CAD with a difference

Here is a ( very long ) link to some seriously different jewellery.

It is not so much the somewhat extreme subject matter or design of
that person that interests me. It is the execution of such
over-the-top designs from computer to the 3D finished product that I
enjoy. Cad Cam was always somewhat clunky to me, and there was not
much that I could not make by hand faster.

That door closed.

There is no way that T.S.Wittelsbach’s jewellery can be made by hand
as easy ( easy, as in once you have become a master of your craft )
as he does by machine.

There is no way hand can make as many different designs as his
hand-guided machine, or as quickly…

Towards the latter part of the thread an Octopus thingi is designed,
milled out and cast that would strain even the best wax carvers.

This is the first time that I have seen jewellery CAD and RP that
simply cannot be made by hand in that style economically.


There is no way that T.S.Wittelsbach's jewellery can be made by
hand as easy ( easy, as in once you have become a master of your
craft ) as he does by machine. 

I’m hoping that people were smart enough to search for the name in
the zbrush forums, as the link didn’t work - for me, anyway. Nice
work there and I don’t care to get into a “could it be done by hand”
argument, myself.

For everybody who’s interested, ZBrush is a seriously cool program,
used mostly in the animation business and by others who just enjoy
it. It’s not exactly, strictly CAD, though. It’s a mesh modeler (not
a solids modeler) and requires a translator to convert the file to a
solid that a CAM program can use…

Anyway… Most CAD programs use mesh or solids and you use
methods like sweeping to get your shapes, or you start with
primitives and tweak them. It’s like making a sphere by making an
arc and sweeping it on an axis, which generates a sphere. That’s
just generally speaking…

In ZBrush, you start with a primitive, too. But then you have tools,
and the main tools are push and pull. So you pick up a tool and just
poke at the primitive, which deforms accordingly. There’s also a
specific input device (mouse-like) designed to give feedback to your
hands, but it’s way expensive and I forget the name of it… In
short, it’s almost exactly like getting a lump of clay and sculpting
it into shape, but it’s on a computer. Very intuitive, very direct,
and loads of fun, too. Not cheap but not so expensive, either. See
it here:

Yeah, ZBrush is an impressive program. Has a LOT of interesting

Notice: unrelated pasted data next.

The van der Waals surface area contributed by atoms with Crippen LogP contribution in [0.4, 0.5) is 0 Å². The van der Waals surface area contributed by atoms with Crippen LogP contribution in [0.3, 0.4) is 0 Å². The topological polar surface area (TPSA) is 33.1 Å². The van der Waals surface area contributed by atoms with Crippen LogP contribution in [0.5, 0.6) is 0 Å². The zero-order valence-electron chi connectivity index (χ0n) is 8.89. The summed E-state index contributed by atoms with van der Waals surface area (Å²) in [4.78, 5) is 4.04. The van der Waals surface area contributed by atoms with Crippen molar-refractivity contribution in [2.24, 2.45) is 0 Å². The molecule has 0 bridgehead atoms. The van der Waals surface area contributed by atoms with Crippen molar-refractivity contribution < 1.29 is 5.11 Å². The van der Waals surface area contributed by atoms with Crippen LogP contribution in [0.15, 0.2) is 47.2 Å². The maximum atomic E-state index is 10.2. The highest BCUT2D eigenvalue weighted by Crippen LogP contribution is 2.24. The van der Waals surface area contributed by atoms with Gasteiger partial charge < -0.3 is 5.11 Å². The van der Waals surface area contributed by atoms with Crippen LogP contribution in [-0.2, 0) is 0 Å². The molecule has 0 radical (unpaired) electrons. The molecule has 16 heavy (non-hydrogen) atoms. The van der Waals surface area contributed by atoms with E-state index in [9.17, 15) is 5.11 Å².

features, especially for such an affordable program. It is kind of
meant to be used in conjunction with other programs. It’s probably
possible to get away with only using it, but some of the technical
stuff like the gem and ring sizes and all that that Jewelry programs
can make with wizards and such, is going to be easier with a more
traditional Jewelry oriented software. Going to be picking it up next
month and using my current program for the technical and measurement
oriented stuff and then loading it up in ZBrush.

I’ve been wanting it for years even though I’ve never had a reason to
get it until now. I was taught 3D in 3DS Max since I was originally
trying to get into the gaming industry and never learned NURBS, so
I’ve been having trouble really wrapping my head around some of these
programs and ZBrush is a bit more intuitive and hands on. The one I
did end up getting I don’t fully understand but has been great for
the really technical stuff like measurements and placement, but it’s
very technical and I’ve never been able to figure out how to get it
to do certain things I’d like to be able to do.

Also has a couple of other non-3D features that could be interesting
for some people, like the painting plug in that would allow people
who do concept work in it as well.

John, I agree with much of what you’re saying here, but you seem to
be confusing a couple of different modeling systems. ZBrush is a
nice program (and I sell it) but it doesn’t give you force feedback
or any particular input device to work with. It’s all about applying
2d displacement maps to primitive forms, which results in sculptural
changes to the underlying object. The system you’re thinking of is
from a different company entirely - Sensable Technologies Inc. and
it is based on an articulated arm device with servo-loaded joints
that develop resistance when one encounters the surfaces of the
virtual objects one is dealing with. I sell this system as well; it’s
more expensive than Z-brush, but as you say, very intuitive, direct,
and fun.

Andrew Werby